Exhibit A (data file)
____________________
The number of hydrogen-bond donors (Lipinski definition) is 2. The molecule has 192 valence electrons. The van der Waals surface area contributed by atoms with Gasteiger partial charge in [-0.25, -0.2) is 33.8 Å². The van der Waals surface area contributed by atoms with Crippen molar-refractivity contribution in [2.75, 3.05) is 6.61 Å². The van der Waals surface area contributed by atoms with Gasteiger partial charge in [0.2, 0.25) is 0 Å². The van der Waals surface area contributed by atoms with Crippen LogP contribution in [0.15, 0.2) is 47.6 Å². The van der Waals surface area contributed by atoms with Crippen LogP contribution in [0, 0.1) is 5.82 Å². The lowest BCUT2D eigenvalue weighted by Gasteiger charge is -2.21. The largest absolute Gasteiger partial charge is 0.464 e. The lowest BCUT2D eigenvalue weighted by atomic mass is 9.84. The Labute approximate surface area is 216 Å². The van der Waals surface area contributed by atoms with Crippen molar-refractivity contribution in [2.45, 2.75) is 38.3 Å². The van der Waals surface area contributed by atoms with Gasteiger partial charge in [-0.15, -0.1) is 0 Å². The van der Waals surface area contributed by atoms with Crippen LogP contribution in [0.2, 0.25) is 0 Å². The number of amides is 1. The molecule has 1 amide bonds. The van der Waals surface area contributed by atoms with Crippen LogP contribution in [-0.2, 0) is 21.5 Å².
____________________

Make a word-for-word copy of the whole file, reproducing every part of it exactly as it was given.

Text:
The number of hydrogen-bond donors (Lipinski definition) is 2. The molecule has 192 valence electrons. The van der Waals surface area contributed by atoms with Gasteiger partial charge in [-0.25, -0.2) is 33.8 Å². The van der Waals surface area contributed by atoms with Crippen molar-refractivity contribution in [2.75, 3.05) is 6.61 Å². The van der Waals surface area contributed by atoms with Gasteiger partial charge in [0.2, 0.25) is 0 Å². The van der Waals surface area contributed by atoms with Crippen LogP contribution in [0.15, 0.2) is 47.6 Å². The van der Waals surface area contributed by atoms with Crippen LogP contribution in [0, 0.1) is 5.82 Å². The lowest BCUT2D eigenvalue weighted by Gasteiger charge is -2.21. The largest absolute Gasteiger partial charge is 0.464 e. The lowest BCUT2D eigenvalue weighted by atomic mass is 9.84. The Labute approximate surface area is 216 Å². The van der Waals surface area contributed by atoms with Crippen molar-refractivity contribution in [2.45, 2.75) is 38.3 Å². The van der Waals surface area contributed by atoms with Gasteiger partial charge in [-0.15, -0.1) is 0 Å². The van der Waals surface area contributed by atoms with Crippen LogP contribution in [0.2, 0.25) is 0 Å². The number of amides is 1. The molecule has 1 amide bonds. The van der Waals surface area contributed by atoms with Crippen LogP contribution in [-0.2, 0) is 21.5 Å².